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“Ferrari” reviewed

Inside the first minutes of the hectic new biopic Ferrari, the founder of the sports car giant has a pistol fired at what looks to be his head. In the context of this single morning in the summer of 1957, the gunshot is just one of many crises. The drama is constant. And yet the film also tips us off to a fascinating tension at its centre. This secretive, self-contained figure, played by Adam Driver, would sooner have his brains blown out than become the subject of a Hollywood movie.  Still, his biographer is a high-end operator: Michael Mann, poet of neon and dark nights in films from Thief to Heat to Miami Vice. The director seems a neat fit for high-performance cars. We briefly see Driver’s Ferrari at the wheel, deftly moving through the gears. You imagine Mann doing the same. Yet the match of portraitist and sitter could backfire. Between a director this big on surfaces, and a focal point who spent a life ducking interviews, you wonder if we’ll really learn what drove Ferrari? The answer sees the record souped-up with scriptwriter’s licence. That early shot is fired by Ferrari’s wife, Laura, played by a terrific Penélope Cruz. She means to miss (more or less), but sets the tone for the state of the marriage, and the shape of the movie: a whirring melodrama.  Recommended Travel Postcard from Modena: in search of Enzo Ferrari The driver’s seat is a relative safe space. Beyond it, complications include a hidden relationship with another woman, Lina Lardi (Shailene Woodley), with whom Ferrari has a son he never publicly acknowledged as his; the collapsing finances of Ferrari the company; and preparations for the 1957 Mille Miglia race, whose significance some viewers will already know. (The film’s motorsport scenes are well staged, if mostly there to remind us how indifferent metal is to flesh.)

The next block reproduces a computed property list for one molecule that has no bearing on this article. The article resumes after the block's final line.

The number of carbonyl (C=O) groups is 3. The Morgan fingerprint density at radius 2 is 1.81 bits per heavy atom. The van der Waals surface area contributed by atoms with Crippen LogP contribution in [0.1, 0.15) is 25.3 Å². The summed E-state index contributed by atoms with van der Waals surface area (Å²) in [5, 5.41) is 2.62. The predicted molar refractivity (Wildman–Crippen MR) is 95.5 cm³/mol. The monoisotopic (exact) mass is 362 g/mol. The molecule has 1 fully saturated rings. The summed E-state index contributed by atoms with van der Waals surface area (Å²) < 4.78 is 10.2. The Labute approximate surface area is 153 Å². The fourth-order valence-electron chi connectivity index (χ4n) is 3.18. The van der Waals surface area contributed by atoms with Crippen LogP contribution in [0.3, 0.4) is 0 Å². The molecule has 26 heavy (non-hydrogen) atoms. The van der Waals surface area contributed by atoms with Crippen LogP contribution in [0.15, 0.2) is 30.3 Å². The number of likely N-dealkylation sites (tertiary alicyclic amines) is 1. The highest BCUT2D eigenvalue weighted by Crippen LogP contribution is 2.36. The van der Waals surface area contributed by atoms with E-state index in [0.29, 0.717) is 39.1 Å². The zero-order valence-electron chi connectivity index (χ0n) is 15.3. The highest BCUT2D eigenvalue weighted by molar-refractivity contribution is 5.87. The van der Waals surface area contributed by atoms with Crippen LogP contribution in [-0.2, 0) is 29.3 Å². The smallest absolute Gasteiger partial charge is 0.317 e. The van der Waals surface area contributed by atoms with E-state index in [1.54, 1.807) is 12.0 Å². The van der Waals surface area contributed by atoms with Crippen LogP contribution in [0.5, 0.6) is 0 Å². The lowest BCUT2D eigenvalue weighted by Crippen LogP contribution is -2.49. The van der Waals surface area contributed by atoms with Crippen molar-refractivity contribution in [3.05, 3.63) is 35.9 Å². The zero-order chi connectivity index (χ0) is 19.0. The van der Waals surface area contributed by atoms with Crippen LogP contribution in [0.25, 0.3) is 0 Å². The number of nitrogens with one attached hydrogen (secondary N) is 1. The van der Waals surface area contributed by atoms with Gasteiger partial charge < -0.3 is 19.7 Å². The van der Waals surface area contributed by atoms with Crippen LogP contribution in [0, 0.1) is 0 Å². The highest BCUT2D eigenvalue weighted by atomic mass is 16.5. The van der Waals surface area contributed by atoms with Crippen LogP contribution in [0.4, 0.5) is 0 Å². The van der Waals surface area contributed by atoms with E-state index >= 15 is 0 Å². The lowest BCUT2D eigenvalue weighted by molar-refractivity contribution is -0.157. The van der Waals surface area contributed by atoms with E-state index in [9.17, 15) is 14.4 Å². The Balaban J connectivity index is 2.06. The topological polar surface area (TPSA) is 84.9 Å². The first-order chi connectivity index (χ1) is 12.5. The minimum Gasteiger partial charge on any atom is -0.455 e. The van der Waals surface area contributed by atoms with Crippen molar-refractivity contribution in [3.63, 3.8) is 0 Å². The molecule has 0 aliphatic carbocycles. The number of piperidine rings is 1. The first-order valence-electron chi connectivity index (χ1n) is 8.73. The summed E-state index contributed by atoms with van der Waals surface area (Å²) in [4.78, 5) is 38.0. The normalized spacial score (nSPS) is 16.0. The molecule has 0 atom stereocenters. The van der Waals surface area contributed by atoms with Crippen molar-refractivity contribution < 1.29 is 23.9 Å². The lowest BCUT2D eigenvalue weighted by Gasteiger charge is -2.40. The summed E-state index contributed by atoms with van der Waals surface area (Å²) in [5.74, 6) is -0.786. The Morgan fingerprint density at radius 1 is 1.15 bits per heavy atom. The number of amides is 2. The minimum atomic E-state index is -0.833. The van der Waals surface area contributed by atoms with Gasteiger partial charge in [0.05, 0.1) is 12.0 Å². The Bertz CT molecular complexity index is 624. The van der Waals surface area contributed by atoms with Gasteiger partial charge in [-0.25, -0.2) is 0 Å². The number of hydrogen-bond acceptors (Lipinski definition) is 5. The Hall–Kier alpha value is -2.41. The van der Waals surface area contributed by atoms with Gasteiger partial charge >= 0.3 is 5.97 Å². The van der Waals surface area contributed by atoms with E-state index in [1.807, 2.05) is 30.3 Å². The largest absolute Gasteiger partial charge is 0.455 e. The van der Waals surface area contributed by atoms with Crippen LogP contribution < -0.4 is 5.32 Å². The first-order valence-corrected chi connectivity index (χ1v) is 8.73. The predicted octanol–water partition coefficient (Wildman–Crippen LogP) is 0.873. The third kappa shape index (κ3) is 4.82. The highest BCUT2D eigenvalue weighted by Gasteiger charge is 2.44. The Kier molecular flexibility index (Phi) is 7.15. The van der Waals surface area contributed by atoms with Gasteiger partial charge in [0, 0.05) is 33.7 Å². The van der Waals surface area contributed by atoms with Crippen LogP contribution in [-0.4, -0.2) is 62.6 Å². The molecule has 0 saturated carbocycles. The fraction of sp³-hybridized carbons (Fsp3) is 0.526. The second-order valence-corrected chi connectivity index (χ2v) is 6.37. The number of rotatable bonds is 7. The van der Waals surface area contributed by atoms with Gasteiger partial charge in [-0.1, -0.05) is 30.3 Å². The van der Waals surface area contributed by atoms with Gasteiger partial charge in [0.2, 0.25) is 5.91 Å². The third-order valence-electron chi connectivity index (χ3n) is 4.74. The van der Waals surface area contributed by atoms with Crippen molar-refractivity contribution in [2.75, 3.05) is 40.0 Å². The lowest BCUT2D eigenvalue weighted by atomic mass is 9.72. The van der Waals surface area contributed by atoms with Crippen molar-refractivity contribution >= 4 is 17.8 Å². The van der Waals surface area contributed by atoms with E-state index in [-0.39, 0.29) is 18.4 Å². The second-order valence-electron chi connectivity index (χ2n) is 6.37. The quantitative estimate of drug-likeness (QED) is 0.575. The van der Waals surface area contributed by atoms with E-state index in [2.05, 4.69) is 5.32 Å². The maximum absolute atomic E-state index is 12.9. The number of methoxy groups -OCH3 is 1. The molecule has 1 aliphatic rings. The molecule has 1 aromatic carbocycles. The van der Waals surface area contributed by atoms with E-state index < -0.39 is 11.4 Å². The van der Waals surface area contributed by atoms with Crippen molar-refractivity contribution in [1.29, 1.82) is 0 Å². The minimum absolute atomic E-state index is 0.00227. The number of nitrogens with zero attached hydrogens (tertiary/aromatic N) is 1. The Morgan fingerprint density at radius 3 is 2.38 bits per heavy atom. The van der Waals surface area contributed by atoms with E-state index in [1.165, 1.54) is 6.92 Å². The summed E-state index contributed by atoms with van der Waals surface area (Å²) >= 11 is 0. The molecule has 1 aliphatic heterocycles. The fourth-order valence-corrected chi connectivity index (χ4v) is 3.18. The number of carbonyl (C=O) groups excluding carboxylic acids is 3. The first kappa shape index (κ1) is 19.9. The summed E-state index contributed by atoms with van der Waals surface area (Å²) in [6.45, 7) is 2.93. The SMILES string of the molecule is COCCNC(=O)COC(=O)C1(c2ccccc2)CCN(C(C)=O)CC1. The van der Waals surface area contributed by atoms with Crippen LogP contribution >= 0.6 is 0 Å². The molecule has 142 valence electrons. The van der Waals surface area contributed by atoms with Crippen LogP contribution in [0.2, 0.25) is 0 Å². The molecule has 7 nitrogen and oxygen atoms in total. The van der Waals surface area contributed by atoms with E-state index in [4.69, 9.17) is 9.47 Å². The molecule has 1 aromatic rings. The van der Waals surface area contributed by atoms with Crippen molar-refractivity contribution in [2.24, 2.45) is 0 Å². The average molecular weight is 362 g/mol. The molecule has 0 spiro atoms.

Plates are spun at speed enough that, in lighter moments, the movie plays as knowing comedy. But tragedy comes too: before, during and after the farce. One sad note is the memory of House of Gucci, another tale of a bad Italian marriage and flagship business, Driver again a kingly industrialist with an accent just this side of Super Mario Bros. But this film is a league above the Gucci one, with something Ridley Scott’s fiasco never had: gravity. Loss haunts Ferrari: the early deaths of Enzo’s brother Alfredo and first-born son, Dino. And death, here, feels real. It is arbitrary — and final.

Cruz brilliantly maps the scar tissue. In one brief scene with her buried son, her face moves through a world of emotions: a defiant smile, a glaze of grief. The performance grounds an outsize character, handbag stuffed with company cash. Driver never has the same handle on the material. But his uncertainty is less damaging than it might be in a story that puts an impossible question to Ferrari himself. By the Mille Miglia, we know well the arch competitor. But Mann puts his foot down, to ask too which life force meant most to this cool logician: money or blood. We get our answer to that as well, one engineered to appear a thing of beauty, gleaming like a sports car.